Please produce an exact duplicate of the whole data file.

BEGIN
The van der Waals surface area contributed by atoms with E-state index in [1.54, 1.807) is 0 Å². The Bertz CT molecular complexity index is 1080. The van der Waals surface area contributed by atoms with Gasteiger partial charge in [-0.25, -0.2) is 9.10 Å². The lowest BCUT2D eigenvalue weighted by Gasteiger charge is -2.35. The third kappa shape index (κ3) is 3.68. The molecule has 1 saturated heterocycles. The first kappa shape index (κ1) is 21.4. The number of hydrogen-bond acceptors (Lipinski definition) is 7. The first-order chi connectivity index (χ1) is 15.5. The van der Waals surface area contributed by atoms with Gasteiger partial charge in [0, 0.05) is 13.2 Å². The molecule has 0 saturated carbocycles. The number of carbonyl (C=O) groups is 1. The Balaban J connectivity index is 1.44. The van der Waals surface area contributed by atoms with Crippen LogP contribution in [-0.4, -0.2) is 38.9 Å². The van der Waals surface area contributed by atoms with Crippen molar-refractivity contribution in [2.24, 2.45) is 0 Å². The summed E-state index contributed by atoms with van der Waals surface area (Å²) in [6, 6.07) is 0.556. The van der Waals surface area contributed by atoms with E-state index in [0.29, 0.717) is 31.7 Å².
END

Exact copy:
The van der Waals surface area contributed by atoms with E-state index in [1.54, 1.807) is 0 Å². The Bertz CT molecular complexity index is 1080. The van der Waals surface area contributed by atoms with Gasteiger partial charge in [-0.25, -0.2) is 9.10 Å². The lowest BCUT2D eigenvalue weighted by Gasteiger charge is -2.35. The third kappa shape index (κ3) is 3.68. The molecule has 1 saturated heterocycles. The first kappa shape index (κ1) is 21.4. The number of hydrogen-bond acceptors (Lipinski definition) is 7. The first-order chi connectivity index (χ1) is 15.5. The van der Waals surface area contributed by atoms with Gasteiger partial charge in [0, 0.05) is 13.2 Å². The molecule has 0 saturated carbocycles. The number of carbonyl (C=O) groups is 1. The Balaban J connectivity index is 1.44. The van der Waals surface area contributed by atoms with Crippen LogP contribution in [-0.4, -0.2) is 38.9 Å². The van der Waals surface area contributed by atoms with Crippen molar-refractivity contribution in [2.24, 2.45) is 0 Å². The summed E-state index contributed by atoms with van der Waals surface area (Å²) in [6, 6.07) is 0.556. The van der Waals surface area contributed by atoms with E-state index in [0.29, 0.717) is 31.7 Å².